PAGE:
Beauty became a much-discussed topic in our apartment. The girls I lived with were, in my opinion, three of the most beautiful girls on our school’s campus and then there was me the “hippie” kid with dreads. My opinions changed during this time. At the beginning of dreads, I had become judgmental of people who did their hair and makeup thinking I was better, because I accomplished getting over needing to do these superficial things. But then I had to repent of criticism and being judgmental. My roommates taught me so much of what beauty looks like on the inside. Yes, many boys already thought my roommates were beautiful, but I don’t even think these guys realize that the real reason they are drawn to these women, who are so magnificent on the inside. Just because I didn’t wear makeup or do my hair I could no longer judge anyone who did, I was not better than them. It was just different. Beauty is not defined by the outside, but it can be an expression of the soul. People get so caught up in outer beauty that they never get deep enough in themselves or in their hunt of the opposite sex to really satisfy their need for beauty. My new theory is if you are dissatisfied with your outer beauty you should probably start learning how to beautify your heart. It is the beauty of your heart that will flow out of you. I also think it is when you start getting to know people for who they are that you find true beauty.
Compliments given by me quickly changed from “You’re so pretty,” to “You’re so rad.” This is generally speaking, of course, but I have become very fond of this change because “being rad” is much better judge of someone’s character than solely their outer appearance. Not that I am the best at receiving compliments, but I feel as if people had to go deeper to give me a compliment. It was more genuine. It meant more to me when someone looked me in the eye and told me something nice about me, instead of looking at my hair or makeup and telling me I am pretty. There would still be people here and there that would attempt to give a compliment of my appearance. I placed them into two categories. There were the people that would tell me I was pretty because they thought I didn’t think I was pretty and needed to hear it—especially at Christian college. Therefore, I wasn’t always sure if that was genuine, but still appreciated. Then there was the category of people that would complement my outer appearance, but then end with the words, “but seriously.” They wanted to emphasize that they actually meant it, they weren’t joking, because I have dreads.
Basically, this whole experiment forced me to see beauty through a new lens. Confidence and security are beauty, not if your hair lays perfect everyday. If your hair complies each day then I say congrats you have accomplished what most of the girl population has been striving for, but it doesn’t define you.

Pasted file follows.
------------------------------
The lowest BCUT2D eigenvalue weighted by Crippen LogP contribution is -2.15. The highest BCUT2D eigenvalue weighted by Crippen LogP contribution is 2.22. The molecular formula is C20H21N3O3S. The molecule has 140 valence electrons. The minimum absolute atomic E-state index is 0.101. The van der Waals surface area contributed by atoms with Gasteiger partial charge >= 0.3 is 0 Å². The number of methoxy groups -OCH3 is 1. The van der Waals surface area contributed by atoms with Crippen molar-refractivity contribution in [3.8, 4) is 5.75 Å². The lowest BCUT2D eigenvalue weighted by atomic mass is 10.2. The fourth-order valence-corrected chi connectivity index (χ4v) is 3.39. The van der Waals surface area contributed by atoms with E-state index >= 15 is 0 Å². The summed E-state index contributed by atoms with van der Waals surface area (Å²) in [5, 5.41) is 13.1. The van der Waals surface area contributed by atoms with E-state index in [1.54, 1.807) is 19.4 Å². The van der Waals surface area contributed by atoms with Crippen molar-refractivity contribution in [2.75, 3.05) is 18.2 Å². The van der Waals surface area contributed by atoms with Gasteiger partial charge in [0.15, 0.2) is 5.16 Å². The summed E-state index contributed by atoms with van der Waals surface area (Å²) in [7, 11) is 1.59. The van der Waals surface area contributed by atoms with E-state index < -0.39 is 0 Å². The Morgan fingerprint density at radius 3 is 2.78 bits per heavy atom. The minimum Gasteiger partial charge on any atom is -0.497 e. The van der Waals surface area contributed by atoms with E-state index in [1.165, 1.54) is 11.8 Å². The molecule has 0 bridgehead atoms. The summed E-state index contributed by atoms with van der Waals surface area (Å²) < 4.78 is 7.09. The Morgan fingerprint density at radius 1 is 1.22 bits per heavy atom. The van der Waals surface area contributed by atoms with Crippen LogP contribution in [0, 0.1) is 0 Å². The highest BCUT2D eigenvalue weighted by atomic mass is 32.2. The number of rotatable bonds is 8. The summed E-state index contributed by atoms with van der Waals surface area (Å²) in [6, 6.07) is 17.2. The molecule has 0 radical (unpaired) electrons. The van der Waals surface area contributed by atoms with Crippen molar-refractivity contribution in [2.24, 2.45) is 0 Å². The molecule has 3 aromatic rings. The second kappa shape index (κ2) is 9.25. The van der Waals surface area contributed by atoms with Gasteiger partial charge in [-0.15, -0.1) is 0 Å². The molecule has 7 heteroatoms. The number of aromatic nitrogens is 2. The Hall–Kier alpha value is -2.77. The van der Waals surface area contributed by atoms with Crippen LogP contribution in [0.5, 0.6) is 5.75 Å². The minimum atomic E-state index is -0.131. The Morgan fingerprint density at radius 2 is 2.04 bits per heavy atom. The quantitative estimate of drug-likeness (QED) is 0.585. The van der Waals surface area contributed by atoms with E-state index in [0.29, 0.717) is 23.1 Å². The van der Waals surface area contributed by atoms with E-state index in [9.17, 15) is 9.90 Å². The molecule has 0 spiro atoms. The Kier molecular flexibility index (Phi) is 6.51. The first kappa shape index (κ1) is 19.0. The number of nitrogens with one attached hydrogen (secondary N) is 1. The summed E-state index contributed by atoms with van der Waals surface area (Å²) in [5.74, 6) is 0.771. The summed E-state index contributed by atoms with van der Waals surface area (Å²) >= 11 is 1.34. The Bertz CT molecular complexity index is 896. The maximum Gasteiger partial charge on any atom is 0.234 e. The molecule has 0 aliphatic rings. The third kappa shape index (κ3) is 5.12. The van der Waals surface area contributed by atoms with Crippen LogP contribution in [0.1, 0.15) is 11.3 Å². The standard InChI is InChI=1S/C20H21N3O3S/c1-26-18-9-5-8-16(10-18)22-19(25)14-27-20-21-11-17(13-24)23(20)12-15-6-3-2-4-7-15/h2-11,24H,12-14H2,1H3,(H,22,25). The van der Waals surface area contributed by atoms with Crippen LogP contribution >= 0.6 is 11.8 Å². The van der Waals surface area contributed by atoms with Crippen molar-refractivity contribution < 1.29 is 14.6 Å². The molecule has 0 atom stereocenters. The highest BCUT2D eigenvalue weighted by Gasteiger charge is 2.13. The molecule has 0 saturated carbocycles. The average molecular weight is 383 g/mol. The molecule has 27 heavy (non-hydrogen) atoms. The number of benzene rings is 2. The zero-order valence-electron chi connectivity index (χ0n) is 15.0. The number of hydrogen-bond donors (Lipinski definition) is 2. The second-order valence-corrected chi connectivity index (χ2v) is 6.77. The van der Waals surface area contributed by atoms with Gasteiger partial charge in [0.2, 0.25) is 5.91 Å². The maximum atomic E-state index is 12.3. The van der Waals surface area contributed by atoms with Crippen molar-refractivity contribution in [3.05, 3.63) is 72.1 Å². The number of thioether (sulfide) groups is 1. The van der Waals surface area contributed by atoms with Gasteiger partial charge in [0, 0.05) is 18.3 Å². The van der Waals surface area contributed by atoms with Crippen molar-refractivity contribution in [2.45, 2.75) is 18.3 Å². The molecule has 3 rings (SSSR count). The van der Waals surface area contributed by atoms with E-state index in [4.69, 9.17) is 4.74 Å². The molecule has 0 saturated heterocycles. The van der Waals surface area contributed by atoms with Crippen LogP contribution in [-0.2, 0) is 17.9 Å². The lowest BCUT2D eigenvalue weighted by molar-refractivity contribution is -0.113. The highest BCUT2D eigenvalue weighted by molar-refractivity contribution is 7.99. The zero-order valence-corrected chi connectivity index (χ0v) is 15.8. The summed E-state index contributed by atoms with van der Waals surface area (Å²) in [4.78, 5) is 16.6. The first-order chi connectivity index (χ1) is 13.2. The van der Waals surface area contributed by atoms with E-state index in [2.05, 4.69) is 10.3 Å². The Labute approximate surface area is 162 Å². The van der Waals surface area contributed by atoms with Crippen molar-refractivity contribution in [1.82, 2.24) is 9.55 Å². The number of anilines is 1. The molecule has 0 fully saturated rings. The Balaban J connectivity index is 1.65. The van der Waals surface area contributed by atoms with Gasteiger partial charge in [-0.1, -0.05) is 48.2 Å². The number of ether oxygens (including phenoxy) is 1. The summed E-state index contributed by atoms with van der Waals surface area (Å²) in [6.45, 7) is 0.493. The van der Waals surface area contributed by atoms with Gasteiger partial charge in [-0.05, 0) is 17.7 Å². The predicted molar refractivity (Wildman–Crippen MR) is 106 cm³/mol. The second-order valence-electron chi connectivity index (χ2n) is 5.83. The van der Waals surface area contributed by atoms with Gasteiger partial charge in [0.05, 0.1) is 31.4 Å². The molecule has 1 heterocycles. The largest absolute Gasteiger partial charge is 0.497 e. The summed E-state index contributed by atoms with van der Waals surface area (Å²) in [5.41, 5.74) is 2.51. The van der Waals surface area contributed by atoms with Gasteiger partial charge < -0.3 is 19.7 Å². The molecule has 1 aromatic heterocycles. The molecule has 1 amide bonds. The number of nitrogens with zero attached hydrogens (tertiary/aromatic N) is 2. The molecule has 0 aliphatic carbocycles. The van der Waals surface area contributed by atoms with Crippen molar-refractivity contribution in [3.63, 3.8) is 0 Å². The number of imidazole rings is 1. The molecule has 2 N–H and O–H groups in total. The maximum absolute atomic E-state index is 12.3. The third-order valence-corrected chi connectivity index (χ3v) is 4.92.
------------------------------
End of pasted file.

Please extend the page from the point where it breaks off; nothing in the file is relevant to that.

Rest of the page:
Other dreadful things to note were I was offered weed approximately ten times more than I had been previously. When my response to people was “I don’t smoke,” jaws dropped. My existence was an oxymoron for many people. I also met a number of hippies who could not grasp the fact that at the time I was religious and had dreads. That seemed impossible to them. Welcome to breaking stereotypes 101. People were surprised to discover I was capable of having dreads and a brain. I found out that often hippies tend to be the philosophical type—wondering of meaning and existence—so my conversations with many I met broadened my horizons and thoughts. After six months of attending college in Los Angeles, I took a short Hiatus from school and moved to Hawaii to do some religious reflection. At one point during my time in Hawaii I got into a philosophical conversation with a very intelligent teacher. He was taken back by the things I knew. The dreads often tell the generation before us that we don’t care about anything. My interest in history and philosophy came as a great surprise to many “real adults.” I am not the most brilliant kid on the block, but I do care about learning. I often found myself breaking stereotypes for those older than me. I had to fight to be taken seriously, but when I was it was always a great conversation.
There is also an unspoken world of The Dread Connection. If I were to see someone else with dreads anytime, anywhere we could look at each other and nod. The simple nod spoke volumes of our understanding for one another's lives even though we had never met. The way we see life was similar because of our shared reaction from the world. We knew we were on the same team—the nod felt like we were comrades. I could be spilling the secrets of this genre of people, but many of you have probably seen it and never realized. People with dreads just understand each other. Your missing out, but it is really in any sort of scenario that a commonality unites people. My theory is that you probably have one sort of connection with everyone so friendship with anyone is a possibility.
When it comes down to it dreads taught me a lot about the world. My curiosity for human beings has thickened and why I love people is revealed more every day. Having dreads inspired me to be friends with anyone and break any sort of awkward social barriers with a simple conversation. Even in the frustrating times I learned so much and I have no regrets. Even when my grandma told me I shouldn’t do it again. It feels good to break social norms and prove that things can be different than they are right now.
Now that they are gone I miss them, but cutting them was a moment of freedom, walking into a season to grow and not be stunted by tangles. I’m thankful for all I have learned and I walk forward with no regrets.
I will always be pleased about that one time I had dreads.